This concerns one specific score by @Mike Magatagan namely the score https://musescore.com/mike_magatagan/scores/3004231If you click "Download" and choose "PDF including Parts"  the returned document is not a PDF but a "Not Found" error in XML format such as:  <Error><Code>NoSuchKey</Code><Message>The specified key does not exist.</Message><Key>3004231/8628087/18f138fc27/general-parts/score-parts.pdf</Key><RequestId>7C02B5365F83A247</RequestId><HostId>++UrE4WzPLQL6n4nqY64Q5aoi88wzvJjJqfSUqDiw2DSzJYIpfHzp0IE6RMQiDFkoGyv5AujhOA=</HostId></Error>All other export formats work fine.As a test I've downloaded that score in mscz format, opened it up with musescore 2.3.2 and used "Save online" to save it privately into my account (private url https://musescore.com/jeetee/scores/5304581 ). From there I can download the PDF with parts without issues.Mike already tried to "update" his score by resaving the score to his account; we were hoping this would force the musescore server to regenerate this PDF. Alas this seems to not work.Can someone on your end ( @Ximich or @abruhanov probably) debug this and/or force the server to generate that file?Thanks!

Chorale: "Sing, bet und geh auf Gottes Wegen" (BWV 88 No 7) for Pipe Organ

1 part1 page01:533 years ago496 views
Organ
Siehe, ich will viel Fischer aussenden (Behold, I will send out many fishers), BWV 88, is a church cantata by Johann Sebastian Bach. He composed it in Leipzig for the fifth Sunday after Trinity and first performed it on 21 July 1726.

Bach composed the cantata in Leipzig for the fifth Sunday after Trinity. The prescribed readings for the Sunday were from the First Epistle of Peter, 1 Peter 3:8–15 "Sanctify the Lord God in your hearts", and from the Gospel of Luke, Luke 5:1–11, Peter's great catch of fish. The text of this cantata and six others is similar in structure and content to cantatas of Johann Ludwig Bach. The theme is derived from the gospel. A related verse of Jeremiah (Jeremiah 16:16) opens the cantata. The prophecy referred originally to the return from the captivity in Babylon. The central movement, opening the second part to be performed after the sermon, is the quotation of verse 10 from the gospel. The cantata is closed by the final stanza of Georg Neumark's hymn "Wer nur den lieben Gott läßt walten" (1641). This chorale had served as the base for Bach's chorale cantata for the same occasion in 1724, Wer nur den lieben Gott läßt walten, BWV 93, part of his second annual cycle.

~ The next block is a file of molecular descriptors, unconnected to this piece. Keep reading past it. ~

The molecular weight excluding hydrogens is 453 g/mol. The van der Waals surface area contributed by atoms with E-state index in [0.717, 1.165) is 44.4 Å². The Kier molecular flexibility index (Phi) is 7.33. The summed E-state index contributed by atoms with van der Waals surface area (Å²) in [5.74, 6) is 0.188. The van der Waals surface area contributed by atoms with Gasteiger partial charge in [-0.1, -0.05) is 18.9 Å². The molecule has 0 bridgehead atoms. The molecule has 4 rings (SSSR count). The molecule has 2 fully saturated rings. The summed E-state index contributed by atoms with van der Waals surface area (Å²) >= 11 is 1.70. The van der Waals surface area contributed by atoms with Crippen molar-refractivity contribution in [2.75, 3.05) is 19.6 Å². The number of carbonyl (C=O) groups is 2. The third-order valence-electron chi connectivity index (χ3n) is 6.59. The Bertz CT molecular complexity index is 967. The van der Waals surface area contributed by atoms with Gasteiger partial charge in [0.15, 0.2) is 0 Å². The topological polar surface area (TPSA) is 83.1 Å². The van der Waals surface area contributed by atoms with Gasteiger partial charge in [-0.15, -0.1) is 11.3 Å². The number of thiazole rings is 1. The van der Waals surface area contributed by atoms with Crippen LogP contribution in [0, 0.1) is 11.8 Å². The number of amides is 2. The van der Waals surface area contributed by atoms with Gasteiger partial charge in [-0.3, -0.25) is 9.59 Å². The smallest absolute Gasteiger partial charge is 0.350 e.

The opening movement is given to the bass solo, likely because Jeremiah has God speak in the first person. The music follows the text in two sections, as in a motet. Probably therefore Bach avoided the title aria and wrote basso solo instead. The two sections reflect the words "Fischer" (fishermen) and "Jäger" (hunters). The first section paints a seascape in undulating figuration of the strings with the oboes in 6/8 time on a pedal point. Bach "represents the movement of waves and water", termed barcarolle by John Eliot Gardiner. The voice presents the text several times in varied declamation. Suddenly the scene changes to a hunting scene, horns join the orchestra, the tempo in common time is marked "allegro quasi presto". The voice is again set in expressive declamation, saying "And afterwards I will send out many hunters ...".

The recitative ends on a question, "Does He ... abandon us to the deceit and trickery of the enemy?" The answer is given in the aria immediately, without the usual ritornello, a passionate: "Nein, nein" (No, no). The middle section begins with a contrasting, but also passionate "Ja, ja" (Yes, yes). In the very end, the strings join the obbligato oboe d'amore and play a ritornello, reminiscent of a minuet. According to Alfred Dürr, the clear, even structure may symbolize the "rechte Bahn" (right path) mentioned in the text.

Movement 4 is the centre of the composition. The tenor as the Evangelist announces "Jesus sprach zu Simon" (Jesus said to Simon). The direct speech of Jesus, calling Peter as his disciple, is sung by the bass as the vox Christi (voice of Christ): "Fürchte dich nicht; den von nun an wirst du Menschen fahen" (Fear not, from henceforth thou shalt catch men.). The careful phasing is set on a continuo quasi ostinato.

The closing chorale is a four-part setting.

Although originally scored for four vocal soloists (soprano, alto, tenor, and bass), two horns, two oboe d'amore, taille (tenor oboe), two violins, viola and continuo. A four-part choir is only needed for the chorale, if at all, I created this arrangement for Pipe Organ.

Largo from the Concerto in G Major (BWV 973 Mvt. 2) for Viola & Guitar

2 parts1 page02:30a year ago497 views
Viola, Guitar